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Bird v. Colvin

United States District Court, W.D. Missouri, Central Division

September 5, 2014

STACEY BIRD, Plaintiffs,
CAROLYN W. COLVIN, Acting Commissioner of Social Security, Defendant.


NANETTE K. LAUGHREY, District Judge.

Stacey Bird appeals the Commissioner of Social Security's final decision denying her application for disability insurance benefits under 42 U.S.C. ยงยง 401-434. The Commissioner's decision is affirmed.

I. Background

Bird alleges she became disabled beginning on October 31, 2008, due to bipolar disorder, depression, anxiety, and panic attacks.

Ronald Glas, M.D., treated Bird from about 2004 to 2010. Bird saw him two or three times per year, except in 2007 and 2008 when she did not see him at all. She saw him once in 2009 with complaints of high blood pressure, increased stress and back pain. She also reported depression, anger and suicidal ideation at times. Dr. Glas prescribed mood medication and ordered an x-ray of her back. Tr. 258.

Bird saw Dr. Glas again in January 2010. She reported mood swings, insomnia, and paranoia, and told Dr. Glas she stopped taking her mood medication because it caused her legs to jump. Dr. Glas prescribed different mood medication, and anticipated that it would control Bird's symptoms. Tr. 264.

In February 2010, Dr. Glas prepared a letter "to whom it may concern, " stating that Bird "has a medical need for disability" based on bipolar disorder and worsening symptoms over the previous six months, and that she was "unlikely to be employable." Tr. 267.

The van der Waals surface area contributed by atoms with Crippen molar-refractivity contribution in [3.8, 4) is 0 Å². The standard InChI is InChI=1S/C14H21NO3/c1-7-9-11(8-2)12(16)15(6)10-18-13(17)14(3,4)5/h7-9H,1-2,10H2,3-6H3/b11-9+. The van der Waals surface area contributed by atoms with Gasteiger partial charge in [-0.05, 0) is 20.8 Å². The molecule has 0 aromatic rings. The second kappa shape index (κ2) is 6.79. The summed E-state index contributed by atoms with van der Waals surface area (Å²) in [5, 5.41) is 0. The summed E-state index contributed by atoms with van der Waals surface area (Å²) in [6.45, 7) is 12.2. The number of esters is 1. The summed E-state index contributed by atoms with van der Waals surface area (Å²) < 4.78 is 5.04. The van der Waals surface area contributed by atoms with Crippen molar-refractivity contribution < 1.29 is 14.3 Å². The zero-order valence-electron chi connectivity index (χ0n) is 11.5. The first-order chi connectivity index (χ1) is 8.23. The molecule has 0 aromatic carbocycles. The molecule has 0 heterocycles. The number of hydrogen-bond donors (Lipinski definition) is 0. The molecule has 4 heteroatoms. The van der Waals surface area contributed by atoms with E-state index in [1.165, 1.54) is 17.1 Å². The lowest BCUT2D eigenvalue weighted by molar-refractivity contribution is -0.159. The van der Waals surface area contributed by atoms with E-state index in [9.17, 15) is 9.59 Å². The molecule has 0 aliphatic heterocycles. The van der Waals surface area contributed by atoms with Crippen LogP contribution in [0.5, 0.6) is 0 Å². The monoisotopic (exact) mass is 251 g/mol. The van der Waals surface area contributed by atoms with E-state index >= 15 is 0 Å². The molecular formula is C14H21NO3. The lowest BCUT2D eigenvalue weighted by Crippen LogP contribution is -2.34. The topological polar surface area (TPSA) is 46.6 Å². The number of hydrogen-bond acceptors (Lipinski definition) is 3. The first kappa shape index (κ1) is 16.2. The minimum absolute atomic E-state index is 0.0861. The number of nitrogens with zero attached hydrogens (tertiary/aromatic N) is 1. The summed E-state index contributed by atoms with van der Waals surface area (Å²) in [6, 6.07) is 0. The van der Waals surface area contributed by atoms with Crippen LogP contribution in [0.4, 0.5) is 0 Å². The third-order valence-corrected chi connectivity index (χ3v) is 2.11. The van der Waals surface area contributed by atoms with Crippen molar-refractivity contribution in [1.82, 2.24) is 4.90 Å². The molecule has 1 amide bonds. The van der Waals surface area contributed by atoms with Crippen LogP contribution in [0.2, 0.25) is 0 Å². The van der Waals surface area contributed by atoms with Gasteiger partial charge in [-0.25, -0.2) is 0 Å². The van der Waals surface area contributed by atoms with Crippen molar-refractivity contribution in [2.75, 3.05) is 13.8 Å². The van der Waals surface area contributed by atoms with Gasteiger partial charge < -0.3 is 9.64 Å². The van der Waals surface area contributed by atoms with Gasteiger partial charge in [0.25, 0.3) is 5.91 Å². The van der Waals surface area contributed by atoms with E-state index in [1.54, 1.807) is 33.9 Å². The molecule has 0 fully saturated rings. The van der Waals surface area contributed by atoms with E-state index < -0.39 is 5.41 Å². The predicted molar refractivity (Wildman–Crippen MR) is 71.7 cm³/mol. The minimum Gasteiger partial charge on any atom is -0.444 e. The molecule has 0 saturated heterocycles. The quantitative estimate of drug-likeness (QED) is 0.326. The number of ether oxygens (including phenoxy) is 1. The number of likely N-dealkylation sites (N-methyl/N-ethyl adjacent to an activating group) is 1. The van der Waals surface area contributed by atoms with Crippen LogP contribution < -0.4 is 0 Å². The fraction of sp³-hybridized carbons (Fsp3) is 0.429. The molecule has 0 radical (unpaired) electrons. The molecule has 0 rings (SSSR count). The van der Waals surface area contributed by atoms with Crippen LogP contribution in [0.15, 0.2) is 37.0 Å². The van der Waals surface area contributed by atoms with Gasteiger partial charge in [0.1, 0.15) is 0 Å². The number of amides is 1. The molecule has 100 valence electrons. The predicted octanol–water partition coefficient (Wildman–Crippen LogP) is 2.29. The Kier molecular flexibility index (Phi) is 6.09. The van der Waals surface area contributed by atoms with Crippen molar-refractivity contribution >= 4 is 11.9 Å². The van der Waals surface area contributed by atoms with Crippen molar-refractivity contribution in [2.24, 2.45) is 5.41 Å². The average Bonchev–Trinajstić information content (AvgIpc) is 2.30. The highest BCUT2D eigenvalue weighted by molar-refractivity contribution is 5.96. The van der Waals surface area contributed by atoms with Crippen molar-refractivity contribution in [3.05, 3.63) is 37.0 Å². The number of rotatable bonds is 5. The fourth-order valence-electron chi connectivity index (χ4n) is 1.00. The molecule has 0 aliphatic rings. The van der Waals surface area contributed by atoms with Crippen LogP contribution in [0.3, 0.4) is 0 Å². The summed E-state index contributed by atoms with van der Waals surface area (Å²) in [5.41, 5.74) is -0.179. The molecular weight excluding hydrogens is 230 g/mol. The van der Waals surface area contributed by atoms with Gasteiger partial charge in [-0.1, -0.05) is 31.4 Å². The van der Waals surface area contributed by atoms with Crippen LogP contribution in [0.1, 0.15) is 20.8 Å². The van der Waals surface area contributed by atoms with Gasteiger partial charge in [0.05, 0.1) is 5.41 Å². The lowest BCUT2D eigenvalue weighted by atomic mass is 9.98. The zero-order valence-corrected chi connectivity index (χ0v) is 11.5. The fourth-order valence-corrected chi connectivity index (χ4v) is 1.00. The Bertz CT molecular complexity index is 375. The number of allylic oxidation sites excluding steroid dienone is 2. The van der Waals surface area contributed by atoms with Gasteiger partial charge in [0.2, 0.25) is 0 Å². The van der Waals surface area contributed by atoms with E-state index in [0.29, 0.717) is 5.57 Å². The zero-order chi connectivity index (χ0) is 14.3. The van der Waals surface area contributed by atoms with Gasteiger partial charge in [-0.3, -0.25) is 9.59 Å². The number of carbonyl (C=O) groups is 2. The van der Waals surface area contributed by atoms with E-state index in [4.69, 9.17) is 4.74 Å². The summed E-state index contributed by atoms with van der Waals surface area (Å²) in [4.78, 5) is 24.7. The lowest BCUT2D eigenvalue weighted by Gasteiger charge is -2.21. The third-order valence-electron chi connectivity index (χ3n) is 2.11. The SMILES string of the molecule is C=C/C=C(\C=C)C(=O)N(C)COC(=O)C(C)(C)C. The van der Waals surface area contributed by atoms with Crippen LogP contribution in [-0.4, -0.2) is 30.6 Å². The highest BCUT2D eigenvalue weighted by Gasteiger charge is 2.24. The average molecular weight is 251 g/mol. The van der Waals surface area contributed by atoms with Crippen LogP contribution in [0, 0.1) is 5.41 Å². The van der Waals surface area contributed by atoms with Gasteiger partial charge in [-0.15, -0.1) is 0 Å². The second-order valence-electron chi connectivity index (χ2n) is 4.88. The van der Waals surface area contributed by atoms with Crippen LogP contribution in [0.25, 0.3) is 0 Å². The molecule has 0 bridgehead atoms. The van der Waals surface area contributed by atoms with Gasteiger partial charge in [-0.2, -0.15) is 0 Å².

In a function report Bird completed in March 2010, Bird stated that she looks for work two days per week. She helps care for her live-in domestic partner, who is physically handicapped. Bird takes care of and plays with her dogs. Bird prepares her own meals and does laundry. She goes shopping for food and household items once a week. She plays on the computer daily and watches television. Tr. 196-202.

Dr. Glas completed a psychological impairment questionnaire in August 2010. He diagnosed bipolar disorder and episodes of psychosis; stated that Bird's prognosis was fair to poor; and listed her primary symptoms as mood swings, insomnia, paranoia, and hostility toward coworkers. Dr. Glas opined that Bird was mildly limited at carrying out simple instructions and moderately limited at carrying out detailed instructions; was markedly limited at maintaining attention and concentration and working with others; was capable of tolerating low work stress; and would be absent from work two to three times a month. Tr. 315-20.

At an August 2010 visit, Dr. Glas noted, based on Bird's self-report, that her "mood has generally been quite stable" and he observed a "fairly normal mood and affect." Tr. 322. Dr. Glas' assessment with respect to psychiatric issues was "bipolar, mixed in partial remission" and he continued Bird's current psychiatric medication. Id.